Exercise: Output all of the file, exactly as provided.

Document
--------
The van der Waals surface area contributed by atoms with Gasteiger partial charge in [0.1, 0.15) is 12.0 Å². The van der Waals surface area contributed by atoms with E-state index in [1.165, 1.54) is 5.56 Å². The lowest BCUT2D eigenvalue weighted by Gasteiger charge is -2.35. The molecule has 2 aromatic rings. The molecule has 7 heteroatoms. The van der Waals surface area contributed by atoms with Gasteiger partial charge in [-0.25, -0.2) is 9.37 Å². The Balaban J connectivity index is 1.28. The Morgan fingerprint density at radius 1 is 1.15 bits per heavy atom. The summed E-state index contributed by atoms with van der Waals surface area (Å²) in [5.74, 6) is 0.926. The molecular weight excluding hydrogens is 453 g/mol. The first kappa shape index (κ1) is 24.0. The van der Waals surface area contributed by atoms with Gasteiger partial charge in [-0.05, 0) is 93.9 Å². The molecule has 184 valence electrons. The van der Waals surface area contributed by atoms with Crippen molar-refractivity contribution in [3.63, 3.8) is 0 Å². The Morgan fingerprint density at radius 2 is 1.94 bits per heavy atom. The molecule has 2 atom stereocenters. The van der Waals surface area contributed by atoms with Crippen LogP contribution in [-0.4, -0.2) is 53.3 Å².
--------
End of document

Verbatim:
The van der Waals surface area contributed by atoms with Gasteiger partial charge in [0.1, 0.15) is 12.0 Å². The van der Waals surface area contributed by atoms with E-state index in [1.165, 1.54) is 5.56 Å². The lowest BCUT2D eigenvalue weighted by Gasteiger charge is -2.35. The molecule has 2 aromatic rings. The molecule has 7 heteroatoms. The van der Waals surface area contributed by atoms with Gasteiger partial charge in [-0.25, -0.2) is 9.37 Å². The Balaban J connectivity index is 1.28. The Morgan fingerprint density at radius 1 is 1.15 bits per heavy atom. The summed E-state index contributed by atoms with van der Waals surface area (Å²) in [5.74, 6) is 0.926. The molecular weight excluding hydrogens is 453 g/mol. The first kappa shape index (κ1) is 24.0. The van der Waals surface area contributed by atoms with Gasteiger partial charge in [-0.05, 0) is 93.9 Å². The molecule has 184 valence electrons. The van der Waals surface area contributed by atoms with Crippen molar-refractivity contribution in [3.63, 3.8) is 0 Å². The Morgan fingerprint density at radius 2 is 1.94 bits per heavy atom. The molecule has 2 atom stereocenters. The van der Waals surface area contributed by atoms with Crippen LogP contribution in [-0.4, -0.2) is 53.3 Å².